C.S. Lewis, Editing, Ethos3, Grammar and Punctuation, Legal Writing, Plain Language, Readability, Scott Schwertly
5 Writing Tips by C.S. Lewis, the Purveyor of Childhood, by Scott Schwertly, the Founder and CEO of Ethos3
It’s pretty likely that C.S. Lewis brought you a little bit of happiness when you were a child. As author of the ‘Chronicles of Naria’ series, C.S. Lewis created one of the most beloved children series of all time. As a result, he got loads of fan mail from his biggest fans: children. And being the nice purveyor of childhood glee that he was, he managed to respond to many of the letters, including one from Joan Lancaster, in which he included several tips on writing. Let’s see what we can learn about presentations from his poignant advice.
1. Always try to use the language so as to make quite clear what you mean and make sure your sentence couldn’t mean anything else.
This is great advice for the presenter as our job is disseminate information as clearly and simply as possible. In order to do so, use language that tells the audience what they need to know in the simplest way possible. Say what you want to say as simply as possible. Don’t overcomplicate your language for no reason.
2. Always prefer the plain direct word to the long, vague one. Don’t implement promises, but keep them.
This goes hand in hand with Lewis’s previous nugget of advice. Use plain, direct language in your presentation. You won’t sound smarter by using a ten-dollar word when a five-dollar word will do. Rather, you might come across as pretentious. Don’t alienate your audience with obscure language. Be as direct as possible.
3. Never use abstract nouns when concrete ones will do. If you mean ‘More people died’ don’t say ‘Mortality rose.’
Mr. Lewis is adamant about the importance of clear, direct language, isn’t he? Minimize abstraction as much as possible with the language you use. Be as clear and concrete as possible.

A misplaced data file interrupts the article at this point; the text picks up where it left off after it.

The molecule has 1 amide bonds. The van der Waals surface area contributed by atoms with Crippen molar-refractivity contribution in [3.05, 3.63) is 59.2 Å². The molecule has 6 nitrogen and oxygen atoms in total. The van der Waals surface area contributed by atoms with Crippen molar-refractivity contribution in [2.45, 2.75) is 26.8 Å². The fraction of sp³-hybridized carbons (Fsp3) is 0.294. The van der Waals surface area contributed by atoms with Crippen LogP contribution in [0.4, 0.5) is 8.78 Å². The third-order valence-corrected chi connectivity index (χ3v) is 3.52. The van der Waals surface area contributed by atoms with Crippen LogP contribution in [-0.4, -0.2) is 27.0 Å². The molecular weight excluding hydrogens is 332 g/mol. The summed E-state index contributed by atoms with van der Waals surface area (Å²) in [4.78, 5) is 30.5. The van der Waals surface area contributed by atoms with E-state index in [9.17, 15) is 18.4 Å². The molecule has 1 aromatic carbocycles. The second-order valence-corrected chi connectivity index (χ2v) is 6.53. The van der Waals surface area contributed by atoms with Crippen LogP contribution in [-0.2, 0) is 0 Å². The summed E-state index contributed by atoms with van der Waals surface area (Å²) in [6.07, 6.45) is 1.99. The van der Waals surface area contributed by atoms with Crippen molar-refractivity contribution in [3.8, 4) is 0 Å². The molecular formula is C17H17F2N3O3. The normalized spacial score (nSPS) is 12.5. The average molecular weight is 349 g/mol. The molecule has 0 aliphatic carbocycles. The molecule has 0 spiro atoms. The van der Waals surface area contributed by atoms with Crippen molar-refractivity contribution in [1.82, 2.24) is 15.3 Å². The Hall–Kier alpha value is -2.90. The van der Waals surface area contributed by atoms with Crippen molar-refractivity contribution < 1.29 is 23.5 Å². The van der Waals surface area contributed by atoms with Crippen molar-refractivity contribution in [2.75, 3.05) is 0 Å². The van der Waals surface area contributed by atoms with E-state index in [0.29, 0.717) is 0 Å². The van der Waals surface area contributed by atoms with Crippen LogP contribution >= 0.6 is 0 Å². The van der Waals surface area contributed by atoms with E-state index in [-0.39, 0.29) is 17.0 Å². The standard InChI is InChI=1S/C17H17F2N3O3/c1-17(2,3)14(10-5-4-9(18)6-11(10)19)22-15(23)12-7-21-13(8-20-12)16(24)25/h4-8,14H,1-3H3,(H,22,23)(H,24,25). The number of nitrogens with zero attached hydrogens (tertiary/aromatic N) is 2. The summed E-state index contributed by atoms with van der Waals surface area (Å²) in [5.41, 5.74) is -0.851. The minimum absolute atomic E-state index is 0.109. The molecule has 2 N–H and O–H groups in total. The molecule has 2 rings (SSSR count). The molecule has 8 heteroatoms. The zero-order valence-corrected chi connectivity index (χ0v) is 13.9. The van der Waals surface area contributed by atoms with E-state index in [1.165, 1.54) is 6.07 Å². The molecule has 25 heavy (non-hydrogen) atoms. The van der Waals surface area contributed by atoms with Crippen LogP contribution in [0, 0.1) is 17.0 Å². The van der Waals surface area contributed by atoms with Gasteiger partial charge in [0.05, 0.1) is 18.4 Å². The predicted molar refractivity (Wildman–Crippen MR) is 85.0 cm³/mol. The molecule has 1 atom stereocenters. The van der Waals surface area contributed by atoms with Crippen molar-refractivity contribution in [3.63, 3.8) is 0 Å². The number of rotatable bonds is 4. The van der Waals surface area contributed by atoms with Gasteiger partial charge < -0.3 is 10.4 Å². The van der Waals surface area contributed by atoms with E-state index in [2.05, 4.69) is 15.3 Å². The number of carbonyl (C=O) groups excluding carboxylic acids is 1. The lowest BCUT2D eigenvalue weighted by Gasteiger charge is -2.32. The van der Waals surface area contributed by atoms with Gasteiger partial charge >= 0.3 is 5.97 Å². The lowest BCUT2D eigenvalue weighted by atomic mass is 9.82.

4. In writing. Don’t use adjectives which merely tell us how you want us to feel about the thing you are describing. I mean, instead of telling us a thing was ‘terrible,’ describe it so that we’ll be terrified. Don’t say it was ‘delightful’; make us say ‘delightfu’ when we’ve read the description. You see, all those words (horrifying, wonderful, hideous, exquisite) are only like saying to your readers, ‘Please will you do my job for me.’
This may be the best bit of Lewis’s advice, as it’s basically a snarky version of ‘show, don’t tell.’ Engage your audience by using vivid language that describes a situation instead of simply telling the audience how it made you feel using a range of blasé adjectives. Remember Jerry Weissman’s advice: Don’t make the audience think. Describe situations so clearly and in such a compelling nature that the audience won’t have any question as to what happened or how it made you feel.
5. Don’t use words too big for the subject. Don’t say ‘infinitely’ when you mean ‘very’; otherwise you’ll have no word left when you want to talk about something really infinite.
Lewis’s last piece of advice again addresses the need to use clear, precise language. Don’t exaggerate in your description of something as that would be an easy way to mislead your audience. Above all, if we are to follow Lewis’s advice in our presentations, use language that is as direct and to-the-point as possible. Your presentation will be much more accessible and well-received if you eliminate abstract, unclear language altogether.
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